Boeing's Starliner on track to fly NASA’s Butch Wilmore & Suni Williams on May 6

April 26, 2024
After being delayed for about four years, Boeing's Starliner is now on track for its first manned mission on May 6

New Delhi, April 26 (IANS) After being delayed for about four years, Boeing’s Starliner is now on track for its first manned mission on May 6, officials said.

The Crew Flight Test (CFT) aims to send NASA astronauts and test pilots Butch Wilmore and Suni Williams on a roughly 10-day mission that will demonstrate the end-to-end capabilities of the Starliner system.

The CST-100 Starliner spacecraft is likely to launch at 10:34 p.m. EDT on May 6, from Space Launch Complex-41 at Cape Canaveral Space Force Station in Florida.

Boeing and NASA also successfully completed the spacecraft’s flight test readiness review at NASA’s Kennedy Space Center in Florida.

“Starliner is go for launch,” said Boeing Space in a post on, after the review.

“Teams are ‘go’ for launch at 10:34 pm ET May 6 from SLC-41,” added NASA.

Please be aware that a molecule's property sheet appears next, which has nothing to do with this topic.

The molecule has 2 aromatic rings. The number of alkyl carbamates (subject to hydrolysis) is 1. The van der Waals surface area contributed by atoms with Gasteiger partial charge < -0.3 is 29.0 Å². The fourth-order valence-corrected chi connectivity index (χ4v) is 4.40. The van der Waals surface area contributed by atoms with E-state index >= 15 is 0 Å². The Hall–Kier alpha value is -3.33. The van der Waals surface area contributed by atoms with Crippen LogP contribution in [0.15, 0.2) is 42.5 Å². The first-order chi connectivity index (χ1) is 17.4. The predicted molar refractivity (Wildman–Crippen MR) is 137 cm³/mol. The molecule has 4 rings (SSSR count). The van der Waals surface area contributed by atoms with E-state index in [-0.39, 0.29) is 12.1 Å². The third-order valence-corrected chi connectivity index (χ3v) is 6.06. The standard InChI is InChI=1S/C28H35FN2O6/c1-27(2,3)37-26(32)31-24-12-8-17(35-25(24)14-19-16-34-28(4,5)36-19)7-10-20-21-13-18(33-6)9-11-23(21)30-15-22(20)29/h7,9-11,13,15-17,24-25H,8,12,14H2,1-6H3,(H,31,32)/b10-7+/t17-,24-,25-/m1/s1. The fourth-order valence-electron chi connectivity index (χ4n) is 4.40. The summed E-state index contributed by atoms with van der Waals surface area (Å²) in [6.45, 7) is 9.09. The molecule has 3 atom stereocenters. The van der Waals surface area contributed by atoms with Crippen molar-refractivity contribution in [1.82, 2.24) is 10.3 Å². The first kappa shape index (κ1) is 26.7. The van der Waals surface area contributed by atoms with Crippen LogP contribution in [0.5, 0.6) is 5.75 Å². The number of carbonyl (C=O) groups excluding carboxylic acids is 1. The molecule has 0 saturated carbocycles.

Wilmore and Williams will become the first to launch aboard Boeing’s Starliner on an Atlas V rocket.

The astronauts will spend about a week at the International Space Station, and then make a parachute and airbag-assisted landing in the southwestern US.

“I can say with confidence that the teams have absolutely done their due diligence,” NASA Associate Administrator Jim Free said during a call with reporters this afternoon, reported.

“There’s still a little bit of closeout work to do, but we are on track for launch at 10:34 (p.m.) Eastern Daylight Time on Monday, May 6.”

Meanwhile, the astronauts have also entered the mandatory pre-flight quarantine in preparation for the mission. This will help ensure the health and safety of the crew before liftoff, as well as prevent sickness of the astronauts at the space station, NASA said.

If the CST-100 spacecraft succeeds in its first crewed mission, Starliner will be used to carry four astronauts, or a mix of crew and cargo, for NASA missions to low Earth orbit.



(Pic Credit: NASA)

Latest Articles

Related Posts